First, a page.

4 Ways to Prank Your Developer Colleagues ๐Ÿค 

Your true love might desire four calling birds for Christmas, but your colleagues do not have the same opportunity to raise their wishes. I suggest 4 pranks!

4 min read


By Johannes Kvamme


December 13, 2021

Although the 1st of April is still months away as I am typing this, a good prank is timeless and could very well be used today! Even if you wouldn't call yourself a prankster, it is never a bad idea to know what you're up against. Thus, I present to you 4 pranks of varying severity, use them at your own discretion.

1. Change a semicolon to a greek question mark

Someone once decided that they wanted to watch the world burn, so they designed the greek question mark exactly like the semicolon. Or perhaps it was the other way around. I dunno, ask a chicken ๐Ÿ“<>๐Ÿฅš. We can take advantage of this to cause some havoc. Simply find a semicolon in your targets code and replace it with a greek question mark. If you don't have the greek question mark on your keyboard already, a simple trick is to copy-paste it from Wikipedia (or this article, here you go อพ ).

Twitter-post regarding greek question mark and semicolon

This will not work if your colleague is a Rust developer however, they actually went out of their way to prevent this. I'm betting there is a core Rust developer out there who was just a tad too frustrated of being victim to this prank.

Twitter-post regarding Rust and greek semicolon-handling

2. Install cloud-to-butt Chrome Extension

Installing an extension is a prank you can pull on almost anyone, and it is often very entertaining for both parties.

I once got to be a spectator to an extension-prank 5 years in the making. Suddenly, a furious mail ticked into a mailing list including me between student business relation volunteers and a developer. You see, for 5 years we had written that an external company were recruiting butt engineers. After some investigation, much giggles and some diplomacy, the culprit was revealed to be the cloud-to-butt extension which had processed all static text of the HTML-file the developer had tested a new web editor with โ˜๏ธ.

If you haven't got the gist of it yet, what the cloud-to-butt extension does is to rewrite every occurence of "cloud" to "butt", and "the cloud" to "my butt". Which explains why you can store endless files in Google Butt ๐Ÿ‘.

So when your developer colleague just wants to quickly change a translation string and opts to do so through i.e. Githubs editor, you're in for a treat (and hopefully an entertaining review instead of a revert-commit).

Chrome Store

3. Alias cd to go somewhere random

Besides git status and ls, cd might be my most used command. It was thus an easy target when I naively left my computer unlocked to go get my coffee cup filled. Upon return, I expected nothing and was baffled when I failed to change directory to a subfolder of my project. Certain that my harddrive or terminal were completely whack, I gave the machine a quick reboot, met with much snickering from my colleagues. I then suspected foul (๐Ÿฆ…) play, and indeed, I was the victim of this prank.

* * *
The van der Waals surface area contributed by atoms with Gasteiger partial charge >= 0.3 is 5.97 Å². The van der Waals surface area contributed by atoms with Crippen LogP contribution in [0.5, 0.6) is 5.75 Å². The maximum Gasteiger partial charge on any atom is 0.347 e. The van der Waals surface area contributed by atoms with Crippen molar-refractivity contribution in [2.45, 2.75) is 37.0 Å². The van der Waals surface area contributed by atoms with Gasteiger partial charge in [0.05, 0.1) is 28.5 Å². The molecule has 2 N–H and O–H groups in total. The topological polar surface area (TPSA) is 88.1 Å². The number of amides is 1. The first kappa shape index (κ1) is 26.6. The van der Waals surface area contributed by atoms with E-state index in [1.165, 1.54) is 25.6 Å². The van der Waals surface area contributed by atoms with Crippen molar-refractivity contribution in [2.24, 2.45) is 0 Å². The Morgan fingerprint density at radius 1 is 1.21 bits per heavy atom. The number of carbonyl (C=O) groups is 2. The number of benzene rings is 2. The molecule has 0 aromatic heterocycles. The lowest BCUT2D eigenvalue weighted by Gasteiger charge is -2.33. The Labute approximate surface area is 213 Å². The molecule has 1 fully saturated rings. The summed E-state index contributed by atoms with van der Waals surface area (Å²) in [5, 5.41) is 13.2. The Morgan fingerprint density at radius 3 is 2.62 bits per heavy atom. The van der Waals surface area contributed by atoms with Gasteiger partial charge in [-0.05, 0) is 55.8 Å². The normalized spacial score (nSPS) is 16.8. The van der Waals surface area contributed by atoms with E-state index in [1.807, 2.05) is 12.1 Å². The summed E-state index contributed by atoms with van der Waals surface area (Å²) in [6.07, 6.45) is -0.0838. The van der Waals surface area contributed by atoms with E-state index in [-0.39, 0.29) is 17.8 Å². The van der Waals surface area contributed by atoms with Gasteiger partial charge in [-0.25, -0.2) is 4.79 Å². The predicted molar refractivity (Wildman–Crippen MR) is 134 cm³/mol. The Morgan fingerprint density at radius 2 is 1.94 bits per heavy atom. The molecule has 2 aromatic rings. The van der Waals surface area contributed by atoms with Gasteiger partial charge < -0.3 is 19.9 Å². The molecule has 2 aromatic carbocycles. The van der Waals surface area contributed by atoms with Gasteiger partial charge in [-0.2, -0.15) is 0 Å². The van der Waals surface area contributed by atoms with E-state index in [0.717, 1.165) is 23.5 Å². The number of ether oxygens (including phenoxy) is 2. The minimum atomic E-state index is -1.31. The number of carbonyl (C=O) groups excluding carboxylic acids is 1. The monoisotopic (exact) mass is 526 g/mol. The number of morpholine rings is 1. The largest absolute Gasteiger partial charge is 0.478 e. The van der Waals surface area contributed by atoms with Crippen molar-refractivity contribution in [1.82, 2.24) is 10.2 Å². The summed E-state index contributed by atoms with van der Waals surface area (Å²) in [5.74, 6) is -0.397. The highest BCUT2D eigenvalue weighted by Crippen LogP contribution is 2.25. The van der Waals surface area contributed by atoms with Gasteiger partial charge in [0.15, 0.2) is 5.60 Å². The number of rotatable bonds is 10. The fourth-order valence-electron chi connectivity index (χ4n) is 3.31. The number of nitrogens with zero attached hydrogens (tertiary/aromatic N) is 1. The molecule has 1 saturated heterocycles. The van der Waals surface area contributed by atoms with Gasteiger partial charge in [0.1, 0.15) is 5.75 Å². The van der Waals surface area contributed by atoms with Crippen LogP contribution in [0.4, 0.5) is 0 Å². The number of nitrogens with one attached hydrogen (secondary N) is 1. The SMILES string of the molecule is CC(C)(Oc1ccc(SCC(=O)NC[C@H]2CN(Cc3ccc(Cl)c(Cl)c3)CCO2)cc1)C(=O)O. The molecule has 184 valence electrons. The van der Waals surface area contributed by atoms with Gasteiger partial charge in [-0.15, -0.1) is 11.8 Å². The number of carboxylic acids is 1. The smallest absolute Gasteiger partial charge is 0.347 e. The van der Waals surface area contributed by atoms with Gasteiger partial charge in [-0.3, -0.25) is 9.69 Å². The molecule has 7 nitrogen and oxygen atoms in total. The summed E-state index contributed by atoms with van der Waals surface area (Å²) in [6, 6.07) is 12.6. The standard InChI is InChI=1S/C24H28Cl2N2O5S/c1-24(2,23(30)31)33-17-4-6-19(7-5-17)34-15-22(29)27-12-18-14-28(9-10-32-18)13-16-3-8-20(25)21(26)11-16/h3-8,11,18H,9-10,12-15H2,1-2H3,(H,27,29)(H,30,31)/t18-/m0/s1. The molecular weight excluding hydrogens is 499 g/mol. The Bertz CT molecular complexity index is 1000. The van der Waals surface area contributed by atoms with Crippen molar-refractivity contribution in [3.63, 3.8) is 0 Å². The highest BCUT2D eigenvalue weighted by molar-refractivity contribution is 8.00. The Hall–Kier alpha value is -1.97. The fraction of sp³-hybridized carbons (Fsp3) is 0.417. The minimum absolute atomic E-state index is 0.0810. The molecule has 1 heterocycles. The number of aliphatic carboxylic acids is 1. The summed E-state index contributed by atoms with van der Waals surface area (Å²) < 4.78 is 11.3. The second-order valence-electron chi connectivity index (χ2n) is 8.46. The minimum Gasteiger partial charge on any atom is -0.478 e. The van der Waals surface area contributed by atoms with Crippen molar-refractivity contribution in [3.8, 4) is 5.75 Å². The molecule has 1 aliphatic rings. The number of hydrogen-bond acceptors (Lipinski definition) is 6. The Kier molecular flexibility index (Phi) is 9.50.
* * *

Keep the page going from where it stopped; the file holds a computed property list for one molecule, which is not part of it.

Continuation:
To achieve this, you will have to edit your colleagues config file. In their terminal, navigate to their home folder through cd ~. Then, list all the content of the folder through ls -la. If you see a file named .zshrc there, you have found our target. If not, look for .bashrc. If both are non-existent, abandon all hope: your colleague uses another terminal configuration and is most likely too advanced for you.

To edit the configuration file, simply write open .zshrc or open .bashrc, depending on what you found in the previous step.
This should most likely open an editor with the file. To change cd, simply paste this into the bottom of the file and press save:

 random_folder=$(find . -maxdepth 1 -type d | shuf -n 1)
 if [[ $random_folder != "." ]]; then
  cd $random_folder
  cd ..
alias cd=cd_random

This finds a random subfolder of the current location, and either cds into that folder or cd upwards if there are no subfolders ๐Ÿ˜ˆ

4. [object Object] in feedback forms

Known as the terror of JavaScript, [object Object] has been seen by many web developers when they try to print an object. Usually, one expects to see the content of the object, but are met by this beautiful work of art.

Who wants to be a millionaire, but it's JavaScript

It might also show up when you wrongfully deserialize an object as a string. As such, it can be quite entertaining to watch the one colleague that actually reads feedback pull their hair out trying to understand where the serialization/deserialization goes wrong.

Don't forget to change it up with a VPN, different browsers, etc. to really ensure that you are not easily detected.

What now?

If 4 pranks for christmas was not enough, you can expand your arsenal with 4 more, written by John Sparrow. You can read about them on his page. The sixteen other pranks of the christmas developer prank calendar is up to you! Look forward to your coal! โ˜ƒ๏ธ